“What does the latest news on genetic testing for breast cancer mean for me and my daughter? Two years ago, I had the test for breast cancer — the results were negative. Does this new research mean that my test was not accurate? Is there a chance I could still have a mutation?” I am a breast cancer survivor (diagnosed at age 48), and there’s breast cancer in my dad’s family.”
The simple answer, Tina, is that this new information does not make your test any less accurate. Your test, called full sequence BRCA testing, looked for genetic changes in two tumor suppressor genes (called BRCA1 and BRCA2) that are currently known to be associated with hereditary breast and ovarian cancer.
What this study tells us is that there are other types of genetic changes in these genes (called “genomic rearrangements”) as well as other genes that may help explain why your family has experienced so much cancer. Depending on when you tested, some of these genomic rearrangements may have been included in the testing process.
This study is very exciting news for the field of genetic testing for hereditary breast and ovarian cancer. Since BRCA gene testing began to be offered commercially almost 10 years ago, experts have known that looking at the sequence, or the genetic code, of these genes does not explain the underlying cause of cancer in some families. This is where someone’s family history comes in: the more significant your family history, the more likely your family may carry an unidentified mutation.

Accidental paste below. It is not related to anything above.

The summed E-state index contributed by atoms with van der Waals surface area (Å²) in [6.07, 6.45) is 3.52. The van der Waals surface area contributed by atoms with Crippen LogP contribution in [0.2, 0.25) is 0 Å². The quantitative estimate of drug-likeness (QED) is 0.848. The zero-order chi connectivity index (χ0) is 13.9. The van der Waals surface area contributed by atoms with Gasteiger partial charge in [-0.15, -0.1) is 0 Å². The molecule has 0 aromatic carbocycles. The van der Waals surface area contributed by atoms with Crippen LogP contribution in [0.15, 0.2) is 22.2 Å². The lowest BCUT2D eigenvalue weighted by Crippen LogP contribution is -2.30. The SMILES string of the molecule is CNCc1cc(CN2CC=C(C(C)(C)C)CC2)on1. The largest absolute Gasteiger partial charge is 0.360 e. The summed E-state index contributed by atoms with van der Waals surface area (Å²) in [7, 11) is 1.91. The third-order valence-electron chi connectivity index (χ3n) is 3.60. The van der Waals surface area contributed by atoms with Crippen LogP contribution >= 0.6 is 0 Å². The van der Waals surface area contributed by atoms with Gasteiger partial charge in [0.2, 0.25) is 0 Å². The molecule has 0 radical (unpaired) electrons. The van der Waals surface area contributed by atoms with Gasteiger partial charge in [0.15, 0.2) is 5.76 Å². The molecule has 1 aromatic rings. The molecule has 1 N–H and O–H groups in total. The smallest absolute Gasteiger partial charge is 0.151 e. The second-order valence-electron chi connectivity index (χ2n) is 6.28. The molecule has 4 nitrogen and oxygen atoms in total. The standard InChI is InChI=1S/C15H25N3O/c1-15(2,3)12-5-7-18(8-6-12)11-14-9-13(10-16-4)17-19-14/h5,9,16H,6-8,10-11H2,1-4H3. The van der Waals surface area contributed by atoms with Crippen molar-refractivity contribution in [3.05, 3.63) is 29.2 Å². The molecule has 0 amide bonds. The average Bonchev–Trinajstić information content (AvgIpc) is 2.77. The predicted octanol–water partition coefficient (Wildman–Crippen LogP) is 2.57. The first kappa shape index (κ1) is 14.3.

Studies like this bring us one step closer to offering more comprehensive testing to families like yours in the future. It is frustrating that the media did not present this research clearly. Articles with titles like “Flaw Seen in Genetic Test for Breast Cancer Risk” caused unnecessary anxiety and confusion for people like you, leading them to question whether their test results were valid, when it really should have conveyed that these new findings are progress!
For others who are interested:
Tina is referring to a study published in the March 22 issue of the Journal of the American Medical Association. The study looked at 300 breast-cancer patients who also had four or more cases of breast or ovarian cancer in their family, and who had negative results with the standard, full sequence BRCA test that is commercially available.
Here are the researchers conclusions: “The mutational spectra of BRCA1 and BRCA2 include many high-penetrance, individually rare genomic rearrangements. Among patients with breast cancer and severe family histories of cancer who test negative for BRCA1 and BRCA2, approximately 12% can be expected to carry a large genomic deletion or duplication in one of these genes, and approximately 5% can be expected to carry a mutation in CHEK2 or TP53. Effective methods for identifying these mutations should be made available to women at high risk.”